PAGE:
a 6ya expert can help you resolve that issue over the phone in a minute or two.
best thing about this new service is that you are never placed on hold and get to talk to real repairmen in the US.
the service is completely free and covers almost anything you can think of (from cars to computers, handyman, and even drones).
click here to download the app (for users in the US for now) and get all the help you need. goodluck!
- If you need clarification, ask it in the comment box above.
- Better answers use proper spelling and grammar.
- Provide details, support with references or personal experience.
Tell us some more! Your answer needs to include more details to help people.You can't post answers that contain an email address.Please enter a valid email address.The email address entered is already associated to an account.Login to postPlease use English characters only.
Tip: The max point reward for answering a question is 15.
For front brake pads replacement you need only usually wrench set, inclusive 7 mm allen key also. But for rear brake pads replacement you need obligatory a special caliper piston pressing tool, in order to press back rear caliper piston with parking brake automatic adjustment!!! For front brake pads. First you must verify yours front brake disc diameter: 280 mm or 288 mm. After that you can buy the brake pads (with wear sensor). For change front brake pads you must raise vehicle, remove wheels, extract the retaining spring of the caliper, and remove the caliper as follow: 1. Do not disconnect the brake hose from the caliper, and do not allow the caliper to hang by the brake hose! 2. Remove top and bottom caps (on back side of the caliper) for access to guide pins, then unbolt and remove them from the brake carrier. Remove the caliper. 3. Now you must thoroughly clean the brake calipers (free of grease). 4. Remove outer brake pad from brake carrier. 5. Pull inner brake pad out of brake caliper piston. 6. Check up the brake fluid level on the reservor, and emptying if neccessary! 7. Push piston back into brake caliper housing. 8. Install inner brake pad (with expanding spring) in brake caliper piston. (Arrow marked on pad - if exist, must point in direction of brake disc rotation when vehicle is moving forward). 9. Install outer brake pad into brake carrier. 10. Bolt brake caliper housing to brake carrier using two guide pins. Tightening torque is 25 Nm. 11. Install both caps. 12. Insert retaining spring into brake caliper housing. Important: Depress the brake pedal firmly several times while the car is stationary so that the brake pads adjust to their normal operating positions!!! Check brake fluid level and top up if neccessary!!!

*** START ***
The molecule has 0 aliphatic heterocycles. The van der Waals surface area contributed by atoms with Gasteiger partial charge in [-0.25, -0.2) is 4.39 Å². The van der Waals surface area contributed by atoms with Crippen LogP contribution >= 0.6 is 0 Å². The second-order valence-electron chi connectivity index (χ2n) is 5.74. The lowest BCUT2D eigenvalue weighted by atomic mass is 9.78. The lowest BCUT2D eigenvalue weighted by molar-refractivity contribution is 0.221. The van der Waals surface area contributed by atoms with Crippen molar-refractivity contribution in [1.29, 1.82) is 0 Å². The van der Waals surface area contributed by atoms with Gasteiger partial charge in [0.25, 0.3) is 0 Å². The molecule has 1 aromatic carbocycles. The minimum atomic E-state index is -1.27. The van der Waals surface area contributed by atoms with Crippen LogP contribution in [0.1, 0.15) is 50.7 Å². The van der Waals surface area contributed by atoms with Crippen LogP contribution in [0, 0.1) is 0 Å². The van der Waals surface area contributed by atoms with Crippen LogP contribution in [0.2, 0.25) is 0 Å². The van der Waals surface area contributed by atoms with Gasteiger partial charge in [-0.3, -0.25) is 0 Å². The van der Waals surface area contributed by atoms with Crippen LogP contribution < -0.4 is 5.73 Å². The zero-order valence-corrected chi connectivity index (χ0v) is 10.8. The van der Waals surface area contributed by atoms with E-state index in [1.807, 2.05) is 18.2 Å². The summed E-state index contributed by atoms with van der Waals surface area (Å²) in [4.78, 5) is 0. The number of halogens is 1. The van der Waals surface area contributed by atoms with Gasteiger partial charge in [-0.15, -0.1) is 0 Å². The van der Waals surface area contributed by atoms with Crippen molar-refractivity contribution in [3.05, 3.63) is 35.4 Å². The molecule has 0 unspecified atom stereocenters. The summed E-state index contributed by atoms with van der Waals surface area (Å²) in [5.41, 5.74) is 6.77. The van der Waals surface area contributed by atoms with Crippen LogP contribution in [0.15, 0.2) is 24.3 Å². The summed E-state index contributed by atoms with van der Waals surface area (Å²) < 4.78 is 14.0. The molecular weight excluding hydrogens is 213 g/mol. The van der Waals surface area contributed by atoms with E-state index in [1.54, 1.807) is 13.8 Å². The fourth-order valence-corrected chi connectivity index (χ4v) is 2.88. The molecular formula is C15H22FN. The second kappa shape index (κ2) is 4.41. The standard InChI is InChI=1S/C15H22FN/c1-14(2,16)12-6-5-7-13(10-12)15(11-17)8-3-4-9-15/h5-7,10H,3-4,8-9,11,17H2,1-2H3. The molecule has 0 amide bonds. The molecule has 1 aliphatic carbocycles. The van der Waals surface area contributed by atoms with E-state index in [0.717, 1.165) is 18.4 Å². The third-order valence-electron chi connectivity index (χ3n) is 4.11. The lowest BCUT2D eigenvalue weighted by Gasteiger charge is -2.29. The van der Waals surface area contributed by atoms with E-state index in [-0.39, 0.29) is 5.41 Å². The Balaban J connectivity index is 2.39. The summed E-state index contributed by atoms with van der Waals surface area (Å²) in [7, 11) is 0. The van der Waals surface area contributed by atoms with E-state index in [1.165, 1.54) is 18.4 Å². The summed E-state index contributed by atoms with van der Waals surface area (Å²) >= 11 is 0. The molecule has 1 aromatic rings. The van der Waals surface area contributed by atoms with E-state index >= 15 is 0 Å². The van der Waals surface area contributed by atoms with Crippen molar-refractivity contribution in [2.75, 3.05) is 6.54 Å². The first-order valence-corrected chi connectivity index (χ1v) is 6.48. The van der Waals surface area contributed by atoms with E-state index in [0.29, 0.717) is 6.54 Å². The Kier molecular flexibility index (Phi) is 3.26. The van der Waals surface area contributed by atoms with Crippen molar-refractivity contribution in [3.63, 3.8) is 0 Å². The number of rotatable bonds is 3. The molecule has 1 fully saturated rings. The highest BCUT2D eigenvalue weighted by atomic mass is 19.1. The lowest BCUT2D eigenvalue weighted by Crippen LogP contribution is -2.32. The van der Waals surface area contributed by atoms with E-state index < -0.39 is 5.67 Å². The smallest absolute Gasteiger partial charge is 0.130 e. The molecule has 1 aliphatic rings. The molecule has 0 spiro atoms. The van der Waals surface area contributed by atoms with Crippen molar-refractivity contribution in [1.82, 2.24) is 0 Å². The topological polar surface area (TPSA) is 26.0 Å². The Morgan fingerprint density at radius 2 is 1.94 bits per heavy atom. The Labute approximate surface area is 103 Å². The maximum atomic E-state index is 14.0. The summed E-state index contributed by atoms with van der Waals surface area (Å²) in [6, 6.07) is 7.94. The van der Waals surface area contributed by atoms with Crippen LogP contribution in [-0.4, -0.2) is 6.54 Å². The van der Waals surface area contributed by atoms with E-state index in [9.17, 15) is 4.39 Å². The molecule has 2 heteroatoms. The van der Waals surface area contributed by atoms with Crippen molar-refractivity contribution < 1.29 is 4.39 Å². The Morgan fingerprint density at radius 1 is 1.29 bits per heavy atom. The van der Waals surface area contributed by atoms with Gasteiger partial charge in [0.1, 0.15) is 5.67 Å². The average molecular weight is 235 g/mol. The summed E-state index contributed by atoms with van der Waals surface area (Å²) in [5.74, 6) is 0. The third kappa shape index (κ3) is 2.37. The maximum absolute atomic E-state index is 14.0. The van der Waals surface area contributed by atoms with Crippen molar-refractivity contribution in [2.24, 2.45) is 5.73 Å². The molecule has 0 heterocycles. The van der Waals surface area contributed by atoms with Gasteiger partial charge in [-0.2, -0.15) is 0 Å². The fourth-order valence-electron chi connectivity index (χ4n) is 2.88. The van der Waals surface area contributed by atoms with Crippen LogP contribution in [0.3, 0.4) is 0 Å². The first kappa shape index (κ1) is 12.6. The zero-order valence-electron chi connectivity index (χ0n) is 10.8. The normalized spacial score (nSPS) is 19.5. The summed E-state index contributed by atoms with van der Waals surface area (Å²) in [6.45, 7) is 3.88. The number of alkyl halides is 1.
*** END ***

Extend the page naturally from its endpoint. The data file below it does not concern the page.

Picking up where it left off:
Tools: 1. C-Clamp 2. Flat Head Screwdriver 3. Jack Stand Set 4. 3/8 in. Drive Ratchet 5. Combination Wrench Set 6. Tire Iron 7. Socket Set 8. 1/4 in. Drive Torque Wrench 9. Dial Indicator
Supplies: 1. Brake Cleaner 2. Brake Lubricant
Steps: Step 1 Secure your vehicle on a level surface, making sure your car will not roll or lean too much when jacked up. o Tip: Safety Tip:Always wear safety glasses when working on your vehicle. Wear other personal protective equipment (PPE) when necessary, for example latex gloves or safety shoes.